According to a recently released statement, the American Heart Association (AHA) is confident that social media platforms like Facebook, Twitter and Foursquare could be used as weapons against childhood obesity. While organizations are already launching social media-based healthy eating initiatives, this is the suppport they need to continue to invest in these programs.
Social media is a great motivational tool for those who want to lose weight. ABC’s Liz Neporent described in 2011 how her use of Foursquare, a social media app that allows one to share his or her location with friends, forced her to exercise more often.
To become the Foursquare mayor of her living room, Ms. Neporent exercised, sometimes twice a day, on her elliptical machine.
“To the uninitiated, being the Foursquare mayor of a living room gym sounds like a silly waste of time,” she wrote. “Perhaps it is. But for someone as compulsive as I am, it has actually become part of what motivates me to lace up my sneakers every morning.”
Social media-based health interventions are successful because they are designed around the idea that achieving a goal is a lot easier when you are motivated by someone or something other than yourself.
“Online communication and social media are an increasing part of our lives and our overall social network of family, friends and peers,” said Dr. Jennifer S. Li, chair of the writing group and division chief of pediatric cardiology at Duke University Medical Center, in the AHA statement. “Healthcare providers should embrace its potential as a tool for promoting healthy behavioral change.”
An article published recently in Prevention, described how Facebook and other social media platforms encourage friends and coworkers to challenge each other in employee wellness programs.
“The prime motivator is the social accountability we engender,” Dr. Rajiv Kumar, founder and chief medical officer of ShapeUp, told Prevention. “We believe this peer accountability, which is stronger than accountability to a faceless HR department, can be as powerful, if not more, than financial incentives.”
ShapeUp found that 30 to 50 percent of employees participate in their social media wellness program versus a normal wellness program, for which 15 percent participate.
Dr. Li’s writing group examined research on internet-based interventions to lose weight and increase physical activity among children and found that social media is a valuable weapon against childhood obesity.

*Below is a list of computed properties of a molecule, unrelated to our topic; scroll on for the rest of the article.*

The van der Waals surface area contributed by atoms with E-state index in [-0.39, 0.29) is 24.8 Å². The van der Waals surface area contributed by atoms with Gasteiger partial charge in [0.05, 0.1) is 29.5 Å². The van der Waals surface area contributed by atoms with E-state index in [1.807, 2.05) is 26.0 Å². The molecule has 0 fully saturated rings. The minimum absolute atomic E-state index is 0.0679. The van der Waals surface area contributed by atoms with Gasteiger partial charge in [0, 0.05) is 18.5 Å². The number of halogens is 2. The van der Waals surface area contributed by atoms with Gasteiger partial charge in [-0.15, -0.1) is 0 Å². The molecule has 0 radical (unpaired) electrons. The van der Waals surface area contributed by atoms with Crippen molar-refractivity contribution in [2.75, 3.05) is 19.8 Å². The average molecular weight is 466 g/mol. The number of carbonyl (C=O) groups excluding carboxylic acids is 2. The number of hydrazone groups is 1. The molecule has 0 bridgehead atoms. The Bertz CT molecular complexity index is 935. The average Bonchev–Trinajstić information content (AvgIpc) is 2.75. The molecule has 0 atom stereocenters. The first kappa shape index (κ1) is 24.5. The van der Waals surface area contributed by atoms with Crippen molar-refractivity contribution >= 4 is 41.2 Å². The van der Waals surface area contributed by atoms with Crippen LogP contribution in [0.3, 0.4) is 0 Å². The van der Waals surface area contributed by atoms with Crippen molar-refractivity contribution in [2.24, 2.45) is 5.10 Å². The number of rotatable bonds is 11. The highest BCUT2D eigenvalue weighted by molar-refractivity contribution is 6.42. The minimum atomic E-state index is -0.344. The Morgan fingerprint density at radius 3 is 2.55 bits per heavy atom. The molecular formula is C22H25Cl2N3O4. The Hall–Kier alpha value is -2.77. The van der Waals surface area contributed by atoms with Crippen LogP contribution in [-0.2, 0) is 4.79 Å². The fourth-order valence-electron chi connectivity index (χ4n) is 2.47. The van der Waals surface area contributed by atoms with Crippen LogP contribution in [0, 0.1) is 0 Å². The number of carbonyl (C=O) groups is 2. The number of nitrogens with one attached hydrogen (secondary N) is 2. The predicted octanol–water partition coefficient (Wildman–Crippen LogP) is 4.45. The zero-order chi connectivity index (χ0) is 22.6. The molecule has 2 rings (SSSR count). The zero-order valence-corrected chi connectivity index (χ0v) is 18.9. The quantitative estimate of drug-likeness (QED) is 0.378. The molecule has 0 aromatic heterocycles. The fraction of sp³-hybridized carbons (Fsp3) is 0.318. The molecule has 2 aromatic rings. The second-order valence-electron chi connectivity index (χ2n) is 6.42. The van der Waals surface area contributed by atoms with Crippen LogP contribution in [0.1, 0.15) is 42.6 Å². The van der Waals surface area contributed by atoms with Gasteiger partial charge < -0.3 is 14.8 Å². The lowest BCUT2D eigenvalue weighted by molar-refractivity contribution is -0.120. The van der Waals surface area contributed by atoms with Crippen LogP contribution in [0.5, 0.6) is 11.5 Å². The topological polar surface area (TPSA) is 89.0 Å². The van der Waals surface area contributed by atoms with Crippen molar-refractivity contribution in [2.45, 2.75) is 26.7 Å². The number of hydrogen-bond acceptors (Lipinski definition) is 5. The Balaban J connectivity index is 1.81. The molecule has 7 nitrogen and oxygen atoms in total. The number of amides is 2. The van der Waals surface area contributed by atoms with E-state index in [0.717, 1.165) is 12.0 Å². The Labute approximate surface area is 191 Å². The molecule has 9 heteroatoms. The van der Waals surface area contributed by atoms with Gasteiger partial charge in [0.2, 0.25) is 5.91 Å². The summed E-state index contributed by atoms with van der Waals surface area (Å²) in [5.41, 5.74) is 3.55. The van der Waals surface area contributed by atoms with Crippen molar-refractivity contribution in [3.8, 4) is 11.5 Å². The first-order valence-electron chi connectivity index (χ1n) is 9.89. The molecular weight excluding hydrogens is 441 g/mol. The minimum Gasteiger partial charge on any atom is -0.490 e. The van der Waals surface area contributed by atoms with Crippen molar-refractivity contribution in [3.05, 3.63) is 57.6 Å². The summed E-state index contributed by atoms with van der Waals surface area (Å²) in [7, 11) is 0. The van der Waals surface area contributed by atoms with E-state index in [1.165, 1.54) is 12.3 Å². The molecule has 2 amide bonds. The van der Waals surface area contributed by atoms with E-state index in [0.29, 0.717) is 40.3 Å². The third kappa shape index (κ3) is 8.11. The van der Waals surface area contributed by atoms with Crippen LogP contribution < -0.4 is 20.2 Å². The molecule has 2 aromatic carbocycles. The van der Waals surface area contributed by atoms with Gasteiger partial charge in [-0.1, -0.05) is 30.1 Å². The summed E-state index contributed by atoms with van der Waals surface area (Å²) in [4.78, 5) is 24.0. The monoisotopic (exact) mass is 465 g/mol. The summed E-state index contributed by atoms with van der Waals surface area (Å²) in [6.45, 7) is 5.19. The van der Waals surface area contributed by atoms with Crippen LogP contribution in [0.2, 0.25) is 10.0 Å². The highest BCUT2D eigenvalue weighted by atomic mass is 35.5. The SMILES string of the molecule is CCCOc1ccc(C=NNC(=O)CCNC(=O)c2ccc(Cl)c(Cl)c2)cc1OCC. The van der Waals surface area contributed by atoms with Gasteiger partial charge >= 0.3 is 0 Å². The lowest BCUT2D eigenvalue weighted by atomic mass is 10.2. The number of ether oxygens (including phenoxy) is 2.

The writing group discovered that several factors determined whether the internet-based interventions were successful, including whether the participant’s family was involved in the intervention, the level of back-and-forth communication and feedback with a counselor or support group and the number of times that kids logged on and participated in the programs.
Previous research reveals that overweight individuals typically share a home or hang out with others who are overweight or obese.
“Athletes tend to hang out with athletes, and overweight kids hang out together so they reinforce each other’s eating habits or preferences for recreational activities,” Dr. Li said.
However, the use of internet-based health interventions is promising because approximately 95 percent of 12- to 17-year-old kids have internet access at home or in school.
“Some research shows that even in virtual social networks, people tend to associate with others like themselves,” Dr. Li added. “So if you develop a network of kids who are overweight, you can have an impact on all of them — in the real world and online — because if one starts making healthy changes, the others will be influenced to do so as well.”
There are, however, a number of downsides to using the internet for health interventions, including cyber bullying, privacy issues, sexting and internet addiction, which can lead to sleep deprivation.
“Doctors need to understand digital technology better so that they can offer guidance to patients and their families on avoiding such issues, and will be aware of any such problems that occur,” Dr. Li said.
The writing group wants policy makers, doctors and researchers to look closely at the outcomes of internet-based health interventions and design others based on the goal of developing behavioral changes like self-monitoring, goal-setting and problem-solving.
In the future, the writing group would like to examine additional research to determine whether gender, ethnicity, geographic location and socioeconomic status change the success of internet-based health interventions.
“Teenagers are texting and using Facebook and other social media as their primary communication with their peers, and we need to find out what factors can be incorporated into social media that will increase the effectiveness of these interventions to initiate and maintain weight loss in kids and adolescents,” Dr. Li said.
Facebook, with one billion users as of October, has the ability fight childhood obesity. CNN Money notes that Facebook impacts one out of every seven people on the planet.
The AHA’s statement was published online in the journal Circulation.Have something to say? Let us know in the comments section or send an email to the author. You can share ideas for stories by contacting us here.